Call it an all-around epic fail.
To start Major League Baseball’s postseason, the Rangers defeated the Rays in front of a large, stadium-filled-to-the-gills crowd! Just kidding, not about Tampa playing like crap, but the size of those who paid to be in Tropicana Field’s bleachers.
The 19,704 people in attendance was the lowest in MLB playoff history since 1919, the year after World War I ended, per the Elias Sports Bureau, discounting the attendance caps put in place because of the coronavirus pandemic. Yes, that same 1919 series that involved the Black Sox Scandal. This calamity isn’t just Tampa’s fault or MLB’s error, several things went wrong to achieve this wet fart of a figure.
First, despite the Rays being locked into the No. 4 seed in the American League for multiple days, MLB didn’t announce the start time for Tuesday’s game until ate Sunday night. And clearly factoring in travel didn’t matter, since the Rangers had to travel from Seattle to Tampa. Texas had to miss its formal pre-playoff practice to catch up on rest. Also, Tropicana Field is a dump. With a capacity of 25,000 — close to some Texas high school football stadiums —Rays fans filled in just under 79% of the stadium. For a playoff game, not selling out the stadium is abysmal, especially when you need a little more than an additional 5,000 fans. How many people in the Tampa and St. Petersburg areas were watching the game at a bar and skipped work anyway? It’s an absolute joke. And you can’t blame Rangers fans for not traveling. Why would opposing fans want to visit the porcelain throne of professional baseball venues?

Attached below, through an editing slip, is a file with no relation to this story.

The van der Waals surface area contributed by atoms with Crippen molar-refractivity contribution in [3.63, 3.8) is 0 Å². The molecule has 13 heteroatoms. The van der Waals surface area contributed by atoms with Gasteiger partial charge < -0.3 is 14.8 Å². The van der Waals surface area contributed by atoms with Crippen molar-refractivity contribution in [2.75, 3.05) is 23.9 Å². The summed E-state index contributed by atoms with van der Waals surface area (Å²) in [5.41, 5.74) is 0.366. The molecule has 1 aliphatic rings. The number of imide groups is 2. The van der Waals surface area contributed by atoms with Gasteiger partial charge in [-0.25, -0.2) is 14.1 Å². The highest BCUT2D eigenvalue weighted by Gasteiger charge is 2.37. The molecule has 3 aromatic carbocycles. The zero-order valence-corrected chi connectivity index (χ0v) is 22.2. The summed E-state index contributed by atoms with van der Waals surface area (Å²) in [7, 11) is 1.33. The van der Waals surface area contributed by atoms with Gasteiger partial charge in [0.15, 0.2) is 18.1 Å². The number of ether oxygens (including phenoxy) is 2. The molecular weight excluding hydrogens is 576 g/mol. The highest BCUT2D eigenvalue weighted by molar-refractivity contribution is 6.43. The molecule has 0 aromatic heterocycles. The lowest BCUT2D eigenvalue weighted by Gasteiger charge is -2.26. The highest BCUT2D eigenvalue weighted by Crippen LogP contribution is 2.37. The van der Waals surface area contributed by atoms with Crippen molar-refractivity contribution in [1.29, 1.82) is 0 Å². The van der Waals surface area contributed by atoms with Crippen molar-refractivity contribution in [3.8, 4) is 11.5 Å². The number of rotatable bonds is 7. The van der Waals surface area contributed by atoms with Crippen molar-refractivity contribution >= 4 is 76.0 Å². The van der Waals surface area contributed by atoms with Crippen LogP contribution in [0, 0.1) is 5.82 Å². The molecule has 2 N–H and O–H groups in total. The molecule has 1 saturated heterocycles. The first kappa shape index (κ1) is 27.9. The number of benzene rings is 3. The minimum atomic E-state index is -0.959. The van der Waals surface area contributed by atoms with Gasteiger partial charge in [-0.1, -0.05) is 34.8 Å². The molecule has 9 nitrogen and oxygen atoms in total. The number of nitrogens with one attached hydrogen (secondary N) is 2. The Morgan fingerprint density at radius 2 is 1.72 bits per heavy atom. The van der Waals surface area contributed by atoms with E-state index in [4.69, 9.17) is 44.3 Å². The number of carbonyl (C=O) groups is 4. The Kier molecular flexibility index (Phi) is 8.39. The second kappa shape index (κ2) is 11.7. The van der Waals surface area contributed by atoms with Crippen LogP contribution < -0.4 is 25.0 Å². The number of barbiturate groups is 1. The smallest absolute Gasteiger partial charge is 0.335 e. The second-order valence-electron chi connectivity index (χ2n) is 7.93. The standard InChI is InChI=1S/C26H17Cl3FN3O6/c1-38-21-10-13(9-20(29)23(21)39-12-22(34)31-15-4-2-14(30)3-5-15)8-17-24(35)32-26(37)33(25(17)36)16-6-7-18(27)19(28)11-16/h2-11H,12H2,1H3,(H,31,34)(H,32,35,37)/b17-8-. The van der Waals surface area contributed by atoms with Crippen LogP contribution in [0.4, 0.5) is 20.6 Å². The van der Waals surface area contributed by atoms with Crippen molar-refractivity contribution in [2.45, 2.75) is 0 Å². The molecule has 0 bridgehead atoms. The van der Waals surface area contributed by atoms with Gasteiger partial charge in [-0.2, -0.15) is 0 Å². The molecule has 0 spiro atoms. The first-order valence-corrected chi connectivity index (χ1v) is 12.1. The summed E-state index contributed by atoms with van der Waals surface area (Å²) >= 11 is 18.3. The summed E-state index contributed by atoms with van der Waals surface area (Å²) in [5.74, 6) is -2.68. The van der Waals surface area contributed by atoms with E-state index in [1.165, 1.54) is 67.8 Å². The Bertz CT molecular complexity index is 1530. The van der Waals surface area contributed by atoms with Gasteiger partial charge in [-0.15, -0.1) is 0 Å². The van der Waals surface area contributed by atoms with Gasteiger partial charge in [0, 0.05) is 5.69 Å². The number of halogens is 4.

The weirdest part about setting that benchmark is Game 2’s attendance has a high chance of being even lower. The Rays had a horrible performance against the Rangers and those chomping at the bit to see Tampa in the playoffs witnessed Game 1 of the Wild Card showdown. There’s almost no incentive to go to Game 2. If the Rays turn it around and force a Game 3, maybe Thursday’s attendance will be better. But with how resilient the Rays were throughout the season, playing to a 79 percent full crowd is quite the eye-sore. Not as bad as those catwalks, though.
Tampa had the fourth-worst attendance mark in the regular season, only doing better than fellow Florida playoff team Miami, as well as two of MLB’s worst teams in Oakland and Kansas City. The team has announced plans to build a bigger stadium to replace Tropicana Field, where the Rays have played since their first season in 1998.
After Tuesday’s display, that new home can’t come fast enough.
Original source here
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